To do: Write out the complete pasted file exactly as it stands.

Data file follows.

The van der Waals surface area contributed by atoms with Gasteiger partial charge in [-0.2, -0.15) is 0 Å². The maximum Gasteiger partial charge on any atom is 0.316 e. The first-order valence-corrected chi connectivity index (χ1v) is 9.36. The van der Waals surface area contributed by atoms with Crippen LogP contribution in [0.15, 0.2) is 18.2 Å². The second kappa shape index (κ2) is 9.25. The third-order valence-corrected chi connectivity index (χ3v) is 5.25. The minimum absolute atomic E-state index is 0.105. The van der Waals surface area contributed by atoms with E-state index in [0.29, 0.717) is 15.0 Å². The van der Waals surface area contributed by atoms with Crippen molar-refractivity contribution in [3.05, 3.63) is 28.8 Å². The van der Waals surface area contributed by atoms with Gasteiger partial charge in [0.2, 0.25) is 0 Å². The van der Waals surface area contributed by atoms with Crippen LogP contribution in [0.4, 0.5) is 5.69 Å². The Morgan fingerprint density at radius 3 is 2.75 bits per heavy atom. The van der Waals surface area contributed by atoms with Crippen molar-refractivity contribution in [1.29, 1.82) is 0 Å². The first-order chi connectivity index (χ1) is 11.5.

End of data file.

The van der Waals surface area contributed by atoms with Gasteiger partial charge in [-0.2, -0.15) is 0 Å². The maximum Gasteiger partial charge on any atom is 0.316 e. The first-order valence-corrected chi connectivity index (χ1v) is 9.36. The van der Waals surface area contributed by atoms with Crippen LogP contribution in [0.15, 0.2) is 18.2 Å². The second kappa shape index (κ2) is 9.25. The third-order valence-corrected chi connectivity index (χ3v) is 5.25. The minimum absolute atomic E-state index is 0.105. The van der Waals surface area contributed by atoms with E-state index in [0.29, 0.717) is 15.0 Å². The van der Waals surface area contributed by atoms with Crippen molar-refractivity contribution in [3.05, 3.63) is 28.8 Å². The van der Waals surface area contributed by atoms with Gasteiger partial charge in [0.2, 0.25) is 0 Å². The van der Waals surface area contributed by atoms with Crippen LogP contribution in [0.4, 0.5) is 5.69 Å². The Morgan fingerprint density at radius 3 is 2.75 bits per heavy atom. The van der Waals surface area contributed by atoms with Crippen molar-refractivity contribution in [1.29, 1.82) is 0 Å². The first-order chi connectivity index (χ1) is 11.5.